MOOCs and the future of higher education [Part 1]

By | April 4, 2014

I do a lot of thinking when participating in online discussions. One of my early posts here was about how such discussions have served as a significant source of professional interaction despite my current lack of major university affiliation. Traveling out to professional conference isn’t an option for me either, so I spend perhaps more time that I ought to in online discussions. LinkedIn groups have lately been providing a lot of these opportunities, in which I certainly appreciate the opportunity to participate (whether this sentiment is shared by those with whom I have occasionally sparred may be open to question.)

The latest such discussion has centered on the value of massive online open courses, or MOOCs for short. I’m admittedly a fan (for example, see here and here and here and here and here and here and here – well, you get the idea) and it’s not just about my being a technofreak. I believe that the American higher education system is about to experience a major and drastic reconfiguration – the first one since our current “traditional” HE model came into being following WWII, as a result of the GI Bill’s having dropped an entire generation of highly UNtraditional students into colleges and universities everywhere.  Until then, college was largely reserved for the sons and daughters of the elites, and professional schools tended to be cozy little associations. Many of the features that we consider to be “traditional” HE features date from the period of this adaptive change, including faculty tenure arrangements and the current structure of PhD programs; traditional doesn’t mean forever.

 We are well overdue for a new revolution in HE; it’s quite evident that the current structure just isn’t working any more. If the student loan crisis isn’t enough to make this evident, then the fact that nearly 70% of university courses are currently being taught by low-paid benefitless adjunct faculty ought to be. Universities have rushed into online education, typically without a good model for it or a faculty comfortable with the approach. The rise of for-profit schools has drastically altered the expectations for what role the faculty play in educational governance and what kinds of returns on investment can be expected in education. Student dissatisfaction and alienation is rampant as costs rise and employment prospects recede.

 The adjunct faculty crisis is a pretty direct result of the general collapse of the tenure process. Formerly, anyone who graduated with an earned PhD from a school of any degree of repute had a reasonable chance of securing a tenure-track slot, if not at the first school where they worked, then at the second. But in the last 10-15 years, the availability of tenure-track slots has significantly decreased as overall funding for HE has decreased, particularly on the part of states. At the same time, the supply of PhDs has skyrocketed, and not only because so many online for-profit schools have found PhD enrollments to be a solid cash cow; traditional PhD programs have also expanded, partly for the same financial reasons and partly because tenured faculty would much rather teach PhD seminars than undergraduate classes. So we have a classic labor market failure, with supply overtopping demand and the price per unit (i.e., faculty salaries and benefits for the new entrants) dropping dramatically. They don’t call economics “the dismal science” for nothing. Overall, the system is jiggling on the edge of collapse.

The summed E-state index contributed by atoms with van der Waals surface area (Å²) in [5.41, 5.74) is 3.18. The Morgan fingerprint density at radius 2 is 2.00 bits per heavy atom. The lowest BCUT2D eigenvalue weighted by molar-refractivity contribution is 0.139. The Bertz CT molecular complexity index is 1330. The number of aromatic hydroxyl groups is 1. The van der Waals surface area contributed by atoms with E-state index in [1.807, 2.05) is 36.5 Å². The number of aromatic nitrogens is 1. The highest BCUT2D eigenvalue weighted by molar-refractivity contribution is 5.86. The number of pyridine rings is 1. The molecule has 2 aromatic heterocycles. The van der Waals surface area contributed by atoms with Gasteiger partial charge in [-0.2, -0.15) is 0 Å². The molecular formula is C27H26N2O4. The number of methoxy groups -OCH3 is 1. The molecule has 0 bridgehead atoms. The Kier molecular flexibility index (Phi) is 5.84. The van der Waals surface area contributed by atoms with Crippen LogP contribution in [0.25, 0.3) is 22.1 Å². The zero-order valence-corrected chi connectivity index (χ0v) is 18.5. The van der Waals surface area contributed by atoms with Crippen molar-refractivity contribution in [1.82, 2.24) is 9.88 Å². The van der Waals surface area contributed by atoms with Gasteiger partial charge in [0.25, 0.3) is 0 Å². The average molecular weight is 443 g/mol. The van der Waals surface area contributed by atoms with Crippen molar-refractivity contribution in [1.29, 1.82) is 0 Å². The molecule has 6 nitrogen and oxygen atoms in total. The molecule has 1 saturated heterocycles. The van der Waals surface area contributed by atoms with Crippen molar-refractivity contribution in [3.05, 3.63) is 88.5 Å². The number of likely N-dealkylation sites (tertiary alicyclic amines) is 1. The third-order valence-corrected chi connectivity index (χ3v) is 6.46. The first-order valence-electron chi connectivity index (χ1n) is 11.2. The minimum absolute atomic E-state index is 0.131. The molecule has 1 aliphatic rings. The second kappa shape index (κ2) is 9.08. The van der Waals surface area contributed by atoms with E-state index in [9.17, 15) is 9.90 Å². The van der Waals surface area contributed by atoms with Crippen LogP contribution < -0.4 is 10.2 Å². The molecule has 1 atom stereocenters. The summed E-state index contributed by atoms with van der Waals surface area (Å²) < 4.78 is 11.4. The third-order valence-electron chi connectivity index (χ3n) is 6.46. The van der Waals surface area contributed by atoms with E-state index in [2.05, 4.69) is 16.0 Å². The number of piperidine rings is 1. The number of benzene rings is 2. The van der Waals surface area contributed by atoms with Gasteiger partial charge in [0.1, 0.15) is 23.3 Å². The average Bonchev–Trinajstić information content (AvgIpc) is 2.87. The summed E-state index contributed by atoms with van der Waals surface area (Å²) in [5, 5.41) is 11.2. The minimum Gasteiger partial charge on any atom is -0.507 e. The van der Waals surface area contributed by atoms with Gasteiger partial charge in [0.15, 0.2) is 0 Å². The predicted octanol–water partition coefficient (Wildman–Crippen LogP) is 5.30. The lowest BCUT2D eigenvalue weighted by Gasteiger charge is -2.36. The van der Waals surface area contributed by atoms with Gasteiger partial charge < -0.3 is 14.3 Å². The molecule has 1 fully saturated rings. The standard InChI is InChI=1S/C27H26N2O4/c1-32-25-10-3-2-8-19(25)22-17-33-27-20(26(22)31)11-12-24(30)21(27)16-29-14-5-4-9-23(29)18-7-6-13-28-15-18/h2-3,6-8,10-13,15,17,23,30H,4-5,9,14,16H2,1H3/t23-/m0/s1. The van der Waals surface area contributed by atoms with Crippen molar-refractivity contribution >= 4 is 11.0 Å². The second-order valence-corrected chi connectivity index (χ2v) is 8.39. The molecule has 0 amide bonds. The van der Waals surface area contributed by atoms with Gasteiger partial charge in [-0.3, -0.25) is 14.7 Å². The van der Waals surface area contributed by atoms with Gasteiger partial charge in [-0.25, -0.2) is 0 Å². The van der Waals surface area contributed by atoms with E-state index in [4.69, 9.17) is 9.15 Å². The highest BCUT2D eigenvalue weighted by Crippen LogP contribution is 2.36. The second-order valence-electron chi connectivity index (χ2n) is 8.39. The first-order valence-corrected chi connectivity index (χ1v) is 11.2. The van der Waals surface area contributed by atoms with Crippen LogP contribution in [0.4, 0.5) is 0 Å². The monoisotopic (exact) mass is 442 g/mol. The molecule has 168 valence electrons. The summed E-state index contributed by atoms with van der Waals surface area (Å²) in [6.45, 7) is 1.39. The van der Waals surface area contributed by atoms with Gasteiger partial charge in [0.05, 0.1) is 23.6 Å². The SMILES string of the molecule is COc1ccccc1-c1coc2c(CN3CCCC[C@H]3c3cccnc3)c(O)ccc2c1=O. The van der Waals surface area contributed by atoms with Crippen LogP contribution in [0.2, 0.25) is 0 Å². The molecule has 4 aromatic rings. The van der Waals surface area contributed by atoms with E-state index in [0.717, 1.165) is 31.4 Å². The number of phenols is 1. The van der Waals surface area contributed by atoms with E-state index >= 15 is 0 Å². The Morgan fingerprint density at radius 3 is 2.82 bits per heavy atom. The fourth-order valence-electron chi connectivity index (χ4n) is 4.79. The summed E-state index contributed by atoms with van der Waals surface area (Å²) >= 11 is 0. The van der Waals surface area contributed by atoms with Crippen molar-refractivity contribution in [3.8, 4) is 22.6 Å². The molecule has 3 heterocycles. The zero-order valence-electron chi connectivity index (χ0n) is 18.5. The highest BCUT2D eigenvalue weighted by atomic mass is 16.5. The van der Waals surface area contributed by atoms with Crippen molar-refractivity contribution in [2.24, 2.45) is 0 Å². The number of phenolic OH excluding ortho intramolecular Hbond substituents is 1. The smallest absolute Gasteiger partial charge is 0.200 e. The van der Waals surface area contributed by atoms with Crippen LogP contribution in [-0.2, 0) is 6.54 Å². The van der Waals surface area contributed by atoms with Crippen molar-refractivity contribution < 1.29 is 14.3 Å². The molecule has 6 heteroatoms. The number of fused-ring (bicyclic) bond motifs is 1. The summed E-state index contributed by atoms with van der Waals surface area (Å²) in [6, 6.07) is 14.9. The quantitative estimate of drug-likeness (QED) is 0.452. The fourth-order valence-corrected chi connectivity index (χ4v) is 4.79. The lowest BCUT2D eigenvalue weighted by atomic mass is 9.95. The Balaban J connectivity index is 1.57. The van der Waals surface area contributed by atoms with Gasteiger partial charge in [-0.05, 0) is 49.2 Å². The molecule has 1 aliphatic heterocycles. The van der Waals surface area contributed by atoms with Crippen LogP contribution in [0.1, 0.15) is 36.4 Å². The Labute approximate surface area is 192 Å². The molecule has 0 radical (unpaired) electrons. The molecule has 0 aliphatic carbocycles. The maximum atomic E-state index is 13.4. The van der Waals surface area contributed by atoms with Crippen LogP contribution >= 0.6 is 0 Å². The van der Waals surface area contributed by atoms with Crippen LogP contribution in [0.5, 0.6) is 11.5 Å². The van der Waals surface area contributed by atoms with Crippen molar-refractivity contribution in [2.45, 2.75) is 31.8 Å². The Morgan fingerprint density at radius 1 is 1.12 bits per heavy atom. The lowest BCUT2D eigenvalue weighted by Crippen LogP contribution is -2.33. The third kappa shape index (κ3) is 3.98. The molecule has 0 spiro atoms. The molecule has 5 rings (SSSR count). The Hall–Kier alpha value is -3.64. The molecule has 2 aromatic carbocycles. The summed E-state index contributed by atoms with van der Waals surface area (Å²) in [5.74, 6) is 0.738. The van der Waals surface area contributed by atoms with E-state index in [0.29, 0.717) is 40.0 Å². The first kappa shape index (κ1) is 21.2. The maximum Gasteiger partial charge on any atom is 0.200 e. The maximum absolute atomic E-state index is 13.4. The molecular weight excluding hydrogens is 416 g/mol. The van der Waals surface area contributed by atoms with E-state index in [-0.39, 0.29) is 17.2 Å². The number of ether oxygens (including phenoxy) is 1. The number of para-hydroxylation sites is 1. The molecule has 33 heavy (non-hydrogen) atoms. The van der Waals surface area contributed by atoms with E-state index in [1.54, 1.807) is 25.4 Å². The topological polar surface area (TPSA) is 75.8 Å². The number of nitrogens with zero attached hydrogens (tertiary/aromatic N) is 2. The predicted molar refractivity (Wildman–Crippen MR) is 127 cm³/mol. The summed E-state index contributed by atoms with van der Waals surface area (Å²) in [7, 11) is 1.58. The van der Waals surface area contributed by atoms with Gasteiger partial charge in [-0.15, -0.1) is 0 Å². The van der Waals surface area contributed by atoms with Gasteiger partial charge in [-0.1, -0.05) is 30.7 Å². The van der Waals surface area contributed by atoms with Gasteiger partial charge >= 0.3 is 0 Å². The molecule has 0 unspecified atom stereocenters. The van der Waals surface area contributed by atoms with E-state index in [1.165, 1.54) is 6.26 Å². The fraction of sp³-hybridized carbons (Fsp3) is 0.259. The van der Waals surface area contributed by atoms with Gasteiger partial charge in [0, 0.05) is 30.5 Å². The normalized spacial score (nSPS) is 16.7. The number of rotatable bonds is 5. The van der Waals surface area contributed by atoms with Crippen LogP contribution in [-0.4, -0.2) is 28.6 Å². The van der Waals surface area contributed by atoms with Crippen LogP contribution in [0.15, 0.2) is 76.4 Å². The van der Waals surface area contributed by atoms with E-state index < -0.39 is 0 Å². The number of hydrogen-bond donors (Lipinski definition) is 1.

There will soon be a more or less painful translation into a new equilibrium of some sort. I don’t know what all the elements of this new system will be; if I did, I might be able to invest shrewdly and coin money. I do believe that the new system will be much more diffuse and decentralized than what we now have. There will probably be less clear separation between the different levels (K-12,  undergraduate, graduate, adult/lifelong learning). Opportunities for lifelong learning will expand; at the same time, there will clearly be a distinction between training sought for employment purposes and education sought for personal enrichment. The “one-size-fits-all college model will break down. The two-class faculty structure will be reformed, with the former privileged tenured group facing painful new realities. And within all this, MOOCs can and will be a useful component.

 The new system will probably de-emphasize “degrees” as all-purpose credentials and the “credit hour” as any sort of indicator of learning; we’ll find new ways to test for capability in settings where it will matter. Hopefully also we’ll find a way to open up opportunities for personal networking that at present are confined largely to the elite universities and professional schools. There will also continue to be a place for the small elite college as a sort of boutique educational environment, but with more inclusion of people of all ages – perhaps a sort of retreat that can be engaged in occasionally when needed. In any event, the future of higher education will look vastly different that today’s system, and thanks for that!

Stay tuned for Part 2 – coming up shortly!